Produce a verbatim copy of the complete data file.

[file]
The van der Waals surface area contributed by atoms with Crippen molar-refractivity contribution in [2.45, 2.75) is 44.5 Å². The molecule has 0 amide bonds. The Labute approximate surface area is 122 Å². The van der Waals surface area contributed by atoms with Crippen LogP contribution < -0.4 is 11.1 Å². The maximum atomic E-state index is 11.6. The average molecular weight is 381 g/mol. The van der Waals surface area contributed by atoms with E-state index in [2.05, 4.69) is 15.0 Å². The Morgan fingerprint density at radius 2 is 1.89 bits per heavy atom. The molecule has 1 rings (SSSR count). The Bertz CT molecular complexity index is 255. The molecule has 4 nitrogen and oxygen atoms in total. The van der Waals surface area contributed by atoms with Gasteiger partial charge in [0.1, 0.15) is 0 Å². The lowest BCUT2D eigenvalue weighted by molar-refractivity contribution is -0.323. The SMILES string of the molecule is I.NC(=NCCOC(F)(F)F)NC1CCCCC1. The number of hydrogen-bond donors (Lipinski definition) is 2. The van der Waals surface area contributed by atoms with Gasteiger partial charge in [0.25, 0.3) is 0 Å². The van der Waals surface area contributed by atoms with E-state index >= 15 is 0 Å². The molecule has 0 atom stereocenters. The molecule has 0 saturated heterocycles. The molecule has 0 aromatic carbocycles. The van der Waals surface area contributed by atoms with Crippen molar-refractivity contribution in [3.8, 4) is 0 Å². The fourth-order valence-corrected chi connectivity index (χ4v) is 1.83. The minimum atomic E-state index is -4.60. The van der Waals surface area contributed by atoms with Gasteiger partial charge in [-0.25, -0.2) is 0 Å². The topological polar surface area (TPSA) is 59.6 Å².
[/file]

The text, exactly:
The van der Waals surface area contributed by atoms with Crippen molar-refractivity contribution in [2.45, 2.75) is 44.5 Å². The molecule has 0 amide bonds. The Labute approximate surface area is 122 Å². The van der Waals surface area contributed by atoms with Crippen LogP contribution < -0.4 is 11.1 Å². The maximum atomic E-state index is 11.6. The average molecular weight is 381 g/mol. The van der Waals surface area contributed by atoms with E-state index in [2.05, 4.69) is 15.0 Å². The Morgan fingerprint density at radius 2 is 1.89 bits per heavy atom. The molecule has 1 rings (SSSR count). The Bertz CT molecular complexity index is 255. The molecule has 4 nitrogen and oxygen atoms in total. The van der Waals surface area contributed by atoms with Gasteiger partial charge in [0.1, 0.15) is 0 Å². The lowest BCUT2D eigenvalue weighted by molar-refractivity contribution is -0.323. The SMILES string of the molecule is I.NC(=NCCOC(F)(F)F)NC1CCCCC1. The number of hydrogen-bond donors (Lipinski definition) is 2. The van der Waals surface area contributed by atoms with Gasteiger partial charge in [0.25, 0.3) is 0 Å². The van der Waals surface area contributed by atoms with E-state index >= 15 is 0 Å². The molecule has 0 atom stereocenters. The molecule has 0 saturated heterocycles. The molecule has 0 aromatic carbocycles. The van der Waals surface area contributed by atoms with Crippen molar-refractivity contribution in [3.8, 4) is 0 Å². The fourth-order valence-corrected chi connectivity index (χ4v) is 1.83. The minimum atomic E-state index is -4.60. The van der Waals surface area contributed by atoms with Gasteiger partial charge in [-0.25, -0.2) is 0 Å². The topological polar surface area (TPSA) is 59.6 Å².